Elementary Particles


I have already mentioned that quarks have some bizarre characteristics. It is now time to review them.

Particle physics was in a state of confusion during the 1960s. With the advent of new high energy particle accelerators and particle detectors, a large number of hadrons were discovered by the 1960, and it was unclear how these various particles were related to each other.

In 1961 a classification scheme called the Eightfold way was developed by Murry Gell-Mann for these newly discovered particles. We will talk about the Eightfold way, later, when we discuss the role of symmetry in physics. The Eightfold way, much like the periodic table of the elements, not only provided a semblance of order for these newly discovered particles, but it also predicted the existence of particles that not had yet been discovered (all of those predicted particles were discovered later). But the question was: Why is this classification scheme so successful?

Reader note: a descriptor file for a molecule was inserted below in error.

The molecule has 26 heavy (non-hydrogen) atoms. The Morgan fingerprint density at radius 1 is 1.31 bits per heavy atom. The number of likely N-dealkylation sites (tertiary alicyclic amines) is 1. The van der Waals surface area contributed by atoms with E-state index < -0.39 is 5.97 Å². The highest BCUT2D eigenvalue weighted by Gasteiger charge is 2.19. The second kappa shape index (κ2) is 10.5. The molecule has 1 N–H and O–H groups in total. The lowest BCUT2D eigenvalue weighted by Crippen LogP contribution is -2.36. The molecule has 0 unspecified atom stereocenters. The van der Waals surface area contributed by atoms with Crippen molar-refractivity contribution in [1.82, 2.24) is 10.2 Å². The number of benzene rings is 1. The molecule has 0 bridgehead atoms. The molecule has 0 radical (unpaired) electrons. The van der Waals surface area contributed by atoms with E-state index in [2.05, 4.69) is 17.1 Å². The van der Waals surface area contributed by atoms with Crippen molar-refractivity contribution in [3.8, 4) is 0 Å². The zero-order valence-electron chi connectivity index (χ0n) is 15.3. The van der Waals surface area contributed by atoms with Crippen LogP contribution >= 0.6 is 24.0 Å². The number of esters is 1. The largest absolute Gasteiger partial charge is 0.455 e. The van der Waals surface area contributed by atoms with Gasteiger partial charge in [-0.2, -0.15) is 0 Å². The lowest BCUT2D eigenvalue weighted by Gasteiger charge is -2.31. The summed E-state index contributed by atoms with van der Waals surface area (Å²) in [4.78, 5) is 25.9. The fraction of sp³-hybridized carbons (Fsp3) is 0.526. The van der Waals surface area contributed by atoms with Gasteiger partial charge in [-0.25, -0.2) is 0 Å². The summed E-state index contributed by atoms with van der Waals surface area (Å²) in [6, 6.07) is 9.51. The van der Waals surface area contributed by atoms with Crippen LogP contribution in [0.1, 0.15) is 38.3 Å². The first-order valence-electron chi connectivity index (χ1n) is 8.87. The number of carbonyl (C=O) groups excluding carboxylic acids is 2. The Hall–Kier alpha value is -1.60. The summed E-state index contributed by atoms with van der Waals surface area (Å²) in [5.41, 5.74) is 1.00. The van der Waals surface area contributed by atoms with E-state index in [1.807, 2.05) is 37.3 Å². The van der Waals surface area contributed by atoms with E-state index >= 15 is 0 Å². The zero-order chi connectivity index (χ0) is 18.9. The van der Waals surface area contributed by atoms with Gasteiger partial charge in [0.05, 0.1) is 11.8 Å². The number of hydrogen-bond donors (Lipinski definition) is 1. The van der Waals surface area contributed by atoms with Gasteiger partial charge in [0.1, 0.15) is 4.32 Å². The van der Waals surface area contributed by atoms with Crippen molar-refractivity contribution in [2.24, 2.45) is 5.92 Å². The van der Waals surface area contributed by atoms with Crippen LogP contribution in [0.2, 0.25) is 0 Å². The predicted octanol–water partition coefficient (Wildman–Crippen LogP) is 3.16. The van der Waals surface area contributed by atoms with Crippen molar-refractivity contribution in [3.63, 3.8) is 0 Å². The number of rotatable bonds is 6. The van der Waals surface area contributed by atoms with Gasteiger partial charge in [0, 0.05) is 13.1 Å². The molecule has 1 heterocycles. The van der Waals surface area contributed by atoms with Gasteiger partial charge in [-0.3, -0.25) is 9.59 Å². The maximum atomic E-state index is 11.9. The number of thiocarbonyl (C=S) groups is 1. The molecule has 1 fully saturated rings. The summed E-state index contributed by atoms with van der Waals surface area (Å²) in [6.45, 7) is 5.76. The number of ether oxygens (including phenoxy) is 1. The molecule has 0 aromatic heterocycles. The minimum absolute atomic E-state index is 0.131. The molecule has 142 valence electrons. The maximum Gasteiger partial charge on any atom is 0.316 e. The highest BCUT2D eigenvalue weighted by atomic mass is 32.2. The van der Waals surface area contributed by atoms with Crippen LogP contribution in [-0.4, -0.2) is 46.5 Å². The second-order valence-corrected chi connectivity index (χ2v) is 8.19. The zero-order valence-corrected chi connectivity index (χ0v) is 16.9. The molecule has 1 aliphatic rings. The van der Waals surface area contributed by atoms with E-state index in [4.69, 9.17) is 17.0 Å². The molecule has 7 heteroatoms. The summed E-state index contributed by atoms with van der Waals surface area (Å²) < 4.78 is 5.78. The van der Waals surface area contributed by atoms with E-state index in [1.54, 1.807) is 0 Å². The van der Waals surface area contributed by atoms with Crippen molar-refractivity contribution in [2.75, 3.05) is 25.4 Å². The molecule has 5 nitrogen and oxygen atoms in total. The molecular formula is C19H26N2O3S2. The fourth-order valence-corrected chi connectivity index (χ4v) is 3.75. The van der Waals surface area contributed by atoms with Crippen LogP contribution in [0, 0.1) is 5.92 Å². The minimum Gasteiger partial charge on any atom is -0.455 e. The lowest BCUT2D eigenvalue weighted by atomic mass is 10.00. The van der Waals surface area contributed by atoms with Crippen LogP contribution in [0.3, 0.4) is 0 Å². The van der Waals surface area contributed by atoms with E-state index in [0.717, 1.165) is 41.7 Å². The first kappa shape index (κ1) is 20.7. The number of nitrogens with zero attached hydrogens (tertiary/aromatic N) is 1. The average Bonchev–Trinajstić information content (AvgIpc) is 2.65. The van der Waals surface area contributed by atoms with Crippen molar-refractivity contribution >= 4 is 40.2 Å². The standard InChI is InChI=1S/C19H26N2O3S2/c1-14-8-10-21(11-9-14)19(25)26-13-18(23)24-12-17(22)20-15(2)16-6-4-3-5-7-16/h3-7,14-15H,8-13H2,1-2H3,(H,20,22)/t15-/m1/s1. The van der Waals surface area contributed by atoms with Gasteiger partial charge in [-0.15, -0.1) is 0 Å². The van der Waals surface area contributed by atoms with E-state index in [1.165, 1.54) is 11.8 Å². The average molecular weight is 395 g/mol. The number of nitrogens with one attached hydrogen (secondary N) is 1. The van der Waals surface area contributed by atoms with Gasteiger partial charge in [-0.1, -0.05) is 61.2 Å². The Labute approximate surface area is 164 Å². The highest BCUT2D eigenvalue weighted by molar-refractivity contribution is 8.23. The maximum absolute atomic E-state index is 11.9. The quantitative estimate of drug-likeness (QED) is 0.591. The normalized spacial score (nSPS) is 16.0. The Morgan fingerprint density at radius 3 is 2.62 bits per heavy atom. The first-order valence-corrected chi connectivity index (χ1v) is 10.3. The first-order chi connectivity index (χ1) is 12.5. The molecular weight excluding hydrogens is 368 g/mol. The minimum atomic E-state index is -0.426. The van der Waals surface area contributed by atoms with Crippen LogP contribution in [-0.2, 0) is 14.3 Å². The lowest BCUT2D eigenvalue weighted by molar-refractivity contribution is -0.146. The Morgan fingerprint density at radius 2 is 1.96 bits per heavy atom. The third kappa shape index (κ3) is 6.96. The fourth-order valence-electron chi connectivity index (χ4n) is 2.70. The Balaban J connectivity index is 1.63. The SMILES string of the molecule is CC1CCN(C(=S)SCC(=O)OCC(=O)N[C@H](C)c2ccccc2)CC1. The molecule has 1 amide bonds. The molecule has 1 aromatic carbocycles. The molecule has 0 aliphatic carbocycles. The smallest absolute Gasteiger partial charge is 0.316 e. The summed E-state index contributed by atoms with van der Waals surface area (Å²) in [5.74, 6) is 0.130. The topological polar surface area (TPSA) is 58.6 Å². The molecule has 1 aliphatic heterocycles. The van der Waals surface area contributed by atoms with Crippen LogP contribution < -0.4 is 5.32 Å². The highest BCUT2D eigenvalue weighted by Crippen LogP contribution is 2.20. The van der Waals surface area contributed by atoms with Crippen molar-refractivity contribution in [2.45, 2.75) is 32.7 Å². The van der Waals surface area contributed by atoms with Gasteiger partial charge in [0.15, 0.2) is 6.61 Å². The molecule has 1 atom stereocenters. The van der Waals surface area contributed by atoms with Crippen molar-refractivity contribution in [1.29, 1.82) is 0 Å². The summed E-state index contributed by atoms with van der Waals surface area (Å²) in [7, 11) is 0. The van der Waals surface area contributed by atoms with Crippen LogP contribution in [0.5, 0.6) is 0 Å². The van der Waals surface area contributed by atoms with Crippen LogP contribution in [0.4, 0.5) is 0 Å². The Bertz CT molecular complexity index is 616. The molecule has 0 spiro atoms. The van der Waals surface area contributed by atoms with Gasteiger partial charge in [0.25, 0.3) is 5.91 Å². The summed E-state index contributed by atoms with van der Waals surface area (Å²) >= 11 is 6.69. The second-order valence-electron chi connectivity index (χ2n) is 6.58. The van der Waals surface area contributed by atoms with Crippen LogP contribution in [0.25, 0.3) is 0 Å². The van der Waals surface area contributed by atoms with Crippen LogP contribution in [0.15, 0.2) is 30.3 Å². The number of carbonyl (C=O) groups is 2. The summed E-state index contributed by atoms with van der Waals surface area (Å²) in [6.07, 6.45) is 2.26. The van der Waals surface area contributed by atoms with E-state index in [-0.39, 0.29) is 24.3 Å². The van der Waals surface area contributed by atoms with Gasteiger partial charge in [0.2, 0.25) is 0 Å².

In 1964, Gell-Mann and George Zweig independently proposed quarks as the building blocks of hadrons, because they realized that quarks could be the basis of this classification scheme. Initially, the quark model had three types of quarks: the up, down, and the strange. The up quark has a charge +2/3, the down quark has -1/3 and the strange quark has -1/3. While the quark model was very successful in accounting for all the known hadrons, it raised more questions than answers, particularly during the early days of its introduction. Fractional charges were really strange and unacceptable to many because no particle in nature was ever found with a fractional charge. So the general point of view in 1966 was that quarks were most likely just mathematical devices, useful but not real.